It's back! A bit more, to give you a feel of the world I've dropped you in, inspired by the prompt: Use the words track, pilot, and star.
Fortitude Part Two
“It’s blank.” Teddy frowned down at the metal square inside the box. “What good is that?”
I smirked. “You think? Touch it, but just on the corner.”
Teddy reached inside and slid his pinkie along the edge of the metal sheet nestled inside the box. “It’s oily.” He sniffed his finger. “And it stinks.”
“Here, hold this for me.” I handed Teddy the lantern. The light dimmed, but I didn’t want it bright for this anyway. “Watch.” I reached inside the pocket where I’d hid the box and pulled out a very special light. A quick shake, and a focused thought, and the tip lit up, glowing a baleful red.
Floating just above the oil was a haze that only appeared under my light. I moved it over the box and then away. “See, it’s a map!” Inside the haze were darker lines and shapes. “I found the box and experimented with chemicals to bring out the haze to make the map visible with just a few waves.”
“Where did you find it?”
“The museum.” I carefully closed the box and locked it. I’d memorized this part of the journey under the city, and it was better to keep it protected. I tucked it safely back into my inner pocket.
“Did you steal”—Teddy goggled at me with his mouth open quite unbecomingly—“from a museum?”
I tapped his chin. “Close your mouth; I don’t want to see your tonsils. I didn’t steal it. It was hidden with the study exhibit they had set up, in his desk. They had no idea it was even there, so they’ll never miss what they didn’t know they had.”
He titled his head. “That sounds quite self-serving. You took something that didn’t belong to you.”
“It didn’t belong to them either. Besides, I can give it back when we’re done. Do you think anyone will care once I get Shvesla’s codex and restart his machine?” He was focusing on the wrong thing. “I’m going to become famous.”
That was my Teddy. He sometimes focused on the wrong things, but in the end, he was behind me. “Come on, we need to continue. We don’t want to arrive at the end of the tunnel late in the day. I don’t know about you, but I don’t care to spend my first night in the wild unprepared.”
Teddy handed me back the lantern, and we moved on. The tunnel narrowed and lowered until we were hunched over. “This won’t squeeze down much farther, will it?”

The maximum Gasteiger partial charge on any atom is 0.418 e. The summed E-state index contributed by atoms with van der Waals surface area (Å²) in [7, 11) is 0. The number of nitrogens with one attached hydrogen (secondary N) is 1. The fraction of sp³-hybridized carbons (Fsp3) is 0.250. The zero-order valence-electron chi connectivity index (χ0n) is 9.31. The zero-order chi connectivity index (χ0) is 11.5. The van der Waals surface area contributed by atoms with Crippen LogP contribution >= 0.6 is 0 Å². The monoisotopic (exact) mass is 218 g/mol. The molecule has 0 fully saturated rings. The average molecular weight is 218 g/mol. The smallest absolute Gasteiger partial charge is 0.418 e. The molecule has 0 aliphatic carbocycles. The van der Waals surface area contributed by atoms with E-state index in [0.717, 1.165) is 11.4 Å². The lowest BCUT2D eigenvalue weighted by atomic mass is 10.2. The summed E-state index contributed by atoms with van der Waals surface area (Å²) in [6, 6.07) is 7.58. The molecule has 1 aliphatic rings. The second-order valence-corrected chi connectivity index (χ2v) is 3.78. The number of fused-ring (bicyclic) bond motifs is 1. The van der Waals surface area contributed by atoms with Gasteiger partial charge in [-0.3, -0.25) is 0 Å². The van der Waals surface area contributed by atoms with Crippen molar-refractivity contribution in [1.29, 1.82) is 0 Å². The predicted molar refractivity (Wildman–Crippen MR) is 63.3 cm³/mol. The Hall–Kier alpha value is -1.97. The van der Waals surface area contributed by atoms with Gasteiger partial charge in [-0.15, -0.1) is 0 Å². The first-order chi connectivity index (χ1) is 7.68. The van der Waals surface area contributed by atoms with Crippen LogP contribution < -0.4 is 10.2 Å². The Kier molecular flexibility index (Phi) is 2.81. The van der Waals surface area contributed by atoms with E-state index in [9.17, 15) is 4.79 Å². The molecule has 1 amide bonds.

“People are meant to follow the path, therefore the tunnel has to be passable.” At least… I hoped. I really didn’t relish crawling on my hands and knees. My trousers would be ruined.
It was a close thing; my back was aching as we hunched over with the rocky ceiling so close it often brushed against our hair. How we avoided braining ourselves, I wasn’t sure. The sound of water running clued me in to the fact the tunnel was finally coming to an end.
And not a moment too soon.
“I think my back is broken. I may never walk upright again,” Teddy complained. He put a hand on the small of his back and stood up, groaning. “That was awful, Will.”
“Shh.” He hadn’t gotten a good look at where we were yet, but I had. “We’re outside.”
“Well if we were inside I couldn’t stand up.”
I put a hand behind me, grabbing his wrist. “No. Teddy. We’re outside.” I couldn’t even see the walls behind us through the trees. I didn’t know anyone who’d been outside the city. In preparation, I’d read up on animal tracks and navigating by the stars. I had a pilot box, but I was unsure if there were roads where we’d have to do. The directional arrows were drawn to markers embedded in signal posts. By aligning to the nearest signpost, we could reliably know which direction we faced based on the movement of the arrows.
It was a great system in the city.
I didn’t see any markers.
“Superb. So. Outside.” I heard paper rustling. Teddy had pulled out the tiny pad of paper he carried around. He scribbled with a tiny pen I’d made him that had an internal reservoir of ink. “It’s pretty.”
Would he still think it was pretty when we were wandering around the woods? “What are you doing?”
“Writing notes, impressions. Just little fritterings.” Teddy tucked his things away. “So, onward, yes? Which way?”
For now, I did have the answer to that. “South.”
He looked around. “Which way is that?”
“That way,” I said, pointing straight ahead, “seeing as we came out past the south wall of the city.” My map showed me that much. I’d have to watch the stars tonight and pick out landmarks to get our bearings for tomorrow.
“Great! Right into those pretty blue flowers.” Teddy was off. He plucked one and tucked it into a button hole of a jacket pocket.
Teddy, festooned with flowers he’d picked along the way, wasn’t nearly as enthusiastic as the sun faded behind the trees. “How long have we been walking?”
“Just a few hours.”
He mopped his forehead with a cloth. “Do you think we can stop soon?” His stomach growled. “I’m hungry.”
“Well, there’s a good clearing over there. We can stop as soon as we reach it.”
It didn’t take long, tramping over some curled ferns and a downed tree carpeted with a streaky yellow moss. Teddy frowned. “What now?”
I grabbed a metal tube tied to my pack. 3 smaller tubes slid out of it. With a few twists and clicks I expanded the metal into long rods. Separating them in the center, I had two forked ends. The longest tube locked into them, about waist high. Pressing on one side, a thin, silver fabric unfurled. I secured it under the edges, then rolled the other side down ‘til the seams met in the center and could be tied into a ground cover.
“Voila. A tent!”
I'm liking this world! Boys of the city... meet nature! This is gonna be fun, lol!
Okay, so go read more flash. You know you wanna....
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